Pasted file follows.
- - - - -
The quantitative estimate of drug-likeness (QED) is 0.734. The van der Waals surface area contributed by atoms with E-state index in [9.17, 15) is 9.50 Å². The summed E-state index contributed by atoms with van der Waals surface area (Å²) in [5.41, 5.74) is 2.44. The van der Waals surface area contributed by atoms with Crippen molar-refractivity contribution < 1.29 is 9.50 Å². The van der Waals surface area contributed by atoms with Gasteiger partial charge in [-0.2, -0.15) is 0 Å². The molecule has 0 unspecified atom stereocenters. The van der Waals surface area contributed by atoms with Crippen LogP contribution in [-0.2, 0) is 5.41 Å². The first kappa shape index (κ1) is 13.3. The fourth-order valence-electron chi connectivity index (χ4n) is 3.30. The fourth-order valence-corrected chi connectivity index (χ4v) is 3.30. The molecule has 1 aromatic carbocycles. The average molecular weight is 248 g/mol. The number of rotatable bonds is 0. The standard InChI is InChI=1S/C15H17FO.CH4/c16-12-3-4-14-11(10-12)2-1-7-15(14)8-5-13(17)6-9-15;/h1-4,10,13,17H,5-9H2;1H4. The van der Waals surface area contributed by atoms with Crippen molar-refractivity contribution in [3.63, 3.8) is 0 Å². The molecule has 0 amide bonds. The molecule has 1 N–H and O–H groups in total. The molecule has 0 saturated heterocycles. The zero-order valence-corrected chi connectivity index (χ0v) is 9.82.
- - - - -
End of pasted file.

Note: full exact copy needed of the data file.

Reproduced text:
The quantitative estimate of drug-likeness (QED) is 0.734. The van der Waals surface area contributed by atoms with E-state index in [9.17, 15) is 9.50 Å². The summed E-state index contributed by atoms with van der Waals surface area (Å²) in [5.41, 5.74) is 2.44. The van der Waals surface area contributed by atoms with Crippen molar-refractivity contribution < 1.29 is 9.50 Å². The van der Waals surface area contributed by atoms with Gasteiger partial charge in [-0.2, -0.15) is 0 Å². The molecule has 0 unspecified atom stereocenters. The van der Waals surface area contributed by atoms with Crippen LogP contribution in [-0.2, 0) is 5.41 Å². The first kappa shape index (κ1) is 13.3. The fourth-order valence-electron chi connectivity index (χ4n) is 3.30. The fourth-order valence-corrected chi connectivity index (χ4v) is 3.30. The molecule has 1 aromatic carbocycles. The average molecular weight is 248 g/mol. The number of rotatable bonds is 0. The standard InChI is InChI=1S/C15H17FO.CH4/c16-12-3-4-14-11(10-12)2-1-7-15(14)8-5-13(17)6-9-15;/h1-4,10,13,17H,5-9H2;1H4. The van der Waals surface area contributed by atoms with Crippen molar-refractivity contribution in [3.63, 3.8) is 0 Å². The molecule has 0 amide bonds. The molecule has 1 N–H and O–H groups in total. The molecule has 0 saturated heterocycles. The zero-order valence-corrected chi connectivity index (χ0v) is 9.82.